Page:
Overview: Global stocks were marginally lower last week as optimism over disinflation was offset by worries the economy may not be slowing at the Federal Reserve’s desired pace. To wit, the latest estimate from the Atlanta Fed’s GDPNow metric forecasts a growth of 4.1% for third-quarter GDP, reflecting such factors as ongoing labor strength and an increase in estimated domestic income growth. For the week, the S&P 500 index was down 0.3% as interest rates rose, with the 2-year and 10-year Treasury notes finishing the week at 4.89% and 4.17%, respectively. On the inflation front, year-over-year headline and core consumer prices (CPI) figures were 3.2% and 4.7%, respectively, each below consensus expectations. The CPI report showed continued disinflation in the markets, especially with the core inflation showing a decline. An ongoing concern for the Fed is shelter costs, which contributed to virtually all of the increase in July CPI. With an off month in August, the Fed will be carefully evaluating economic data between now and the next policy announcement on Sept. 20. There is good reason to believe the full impact of higher interest rates have yet to flow through the economy, and in our view, it would take a sharp reversal in the current disinflationary trends for the Fed to move forward with any further rate increases.
Update on Valuations and Returns (from JP Morgan): As of last Friday’s market close, the top 10 stocks in the S&P 500 accounted for 90% of the index’s year-to-date gains. While market breath has been narrow, and returns have been highly concentrated, the rally has broadened out relative to May when the S&P 500’s 10 largest names accounted for all of the year-to-date gains. This decline in concentration can be attributed to surprisingly resilient economic data, which in turn has fueled better-than-expected profit growth and stock market performance. In fact, with the 2Q23 earnings season coming to a close, profits have surprised to the upside with particular strength in the consumer sectors, construction, travel and streaming/gaming. With that being said, the recent broadening has been moderate, at best, and mega-cap tech stock valuations remain stretched. The top 10 stocks currently account for more than 30% of the index, which is down from the peak levels we saw in April/May but still extremely high relative to the last 25 years. Importantly, and in contrast to their weight in the index, the earnings contribution of these top 10 stocks is sitting near its pre-COVID level, but well below the pandemic era highs. Despite this misalignment in weights and earnings, the VIX has remained at historically low levels, which has been aided by the market becoming increasingly confident in a soft landing. Whether this performance is sustainable hinges on inflation. Any further stickiness in core CPI may push the Fed to maintain a hawkish stance, thereby increasing the odds of a recession. In such a scenario, we would likely see earnings revised lower, leaving the market, where valuations are already stretched, particularly vulnerable. As such, investors should take advantage of historically wide valuation dispersion, and focus on low beta stocks characterized by stable cash flows and solid balance sheets.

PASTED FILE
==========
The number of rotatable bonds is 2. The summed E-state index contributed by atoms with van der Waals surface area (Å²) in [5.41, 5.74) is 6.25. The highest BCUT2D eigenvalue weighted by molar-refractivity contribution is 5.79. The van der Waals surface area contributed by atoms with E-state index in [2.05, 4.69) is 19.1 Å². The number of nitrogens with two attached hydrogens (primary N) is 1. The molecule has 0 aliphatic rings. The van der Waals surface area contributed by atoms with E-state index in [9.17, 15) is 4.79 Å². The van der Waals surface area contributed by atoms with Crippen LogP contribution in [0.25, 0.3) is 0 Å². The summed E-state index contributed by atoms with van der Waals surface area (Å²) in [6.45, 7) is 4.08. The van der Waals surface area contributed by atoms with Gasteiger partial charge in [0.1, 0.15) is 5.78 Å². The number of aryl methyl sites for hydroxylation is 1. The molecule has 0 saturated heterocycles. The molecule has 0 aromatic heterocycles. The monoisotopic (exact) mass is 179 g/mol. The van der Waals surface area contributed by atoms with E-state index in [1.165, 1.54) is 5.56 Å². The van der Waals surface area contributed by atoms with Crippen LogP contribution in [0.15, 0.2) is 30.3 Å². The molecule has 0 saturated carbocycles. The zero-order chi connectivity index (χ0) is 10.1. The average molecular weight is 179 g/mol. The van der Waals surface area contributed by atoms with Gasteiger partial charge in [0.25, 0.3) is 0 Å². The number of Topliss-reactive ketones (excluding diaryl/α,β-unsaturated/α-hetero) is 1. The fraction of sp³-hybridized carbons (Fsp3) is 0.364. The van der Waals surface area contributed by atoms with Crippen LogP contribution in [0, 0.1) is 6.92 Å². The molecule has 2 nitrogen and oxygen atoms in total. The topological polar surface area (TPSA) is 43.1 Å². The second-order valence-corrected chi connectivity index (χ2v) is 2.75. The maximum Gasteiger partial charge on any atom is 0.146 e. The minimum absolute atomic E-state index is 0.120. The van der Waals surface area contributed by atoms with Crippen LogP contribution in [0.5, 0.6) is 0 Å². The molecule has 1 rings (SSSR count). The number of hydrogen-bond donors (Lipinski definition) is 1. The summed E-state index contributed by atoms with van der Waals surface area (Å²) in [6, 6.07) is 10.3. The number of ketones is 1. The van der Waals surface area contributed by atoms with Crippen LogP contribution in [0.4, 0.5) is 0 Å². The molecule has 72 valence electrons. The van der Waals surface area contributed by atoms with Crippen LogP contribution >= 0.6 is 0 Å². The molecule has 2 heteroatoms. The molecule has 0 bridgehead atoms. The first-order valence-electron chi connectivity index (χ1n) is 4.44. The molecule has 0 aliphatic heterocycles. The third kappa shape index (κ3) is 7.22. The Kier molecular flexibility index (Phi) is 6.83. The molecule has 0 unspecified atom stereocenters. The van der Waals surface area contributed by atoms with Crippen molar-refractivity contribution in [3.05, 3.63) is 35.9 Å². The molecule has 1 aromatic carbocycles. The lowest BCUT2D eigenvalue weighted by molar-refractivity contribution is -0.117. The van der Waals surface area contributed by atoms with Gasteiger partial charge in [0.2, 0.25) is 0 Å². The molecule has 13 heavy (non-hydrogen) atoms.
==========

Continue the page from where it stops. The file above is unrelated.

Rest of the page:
Sources: JP Morgan Asset Management, Goldman Sachs Asset Management, Barron’s, Bloomberg
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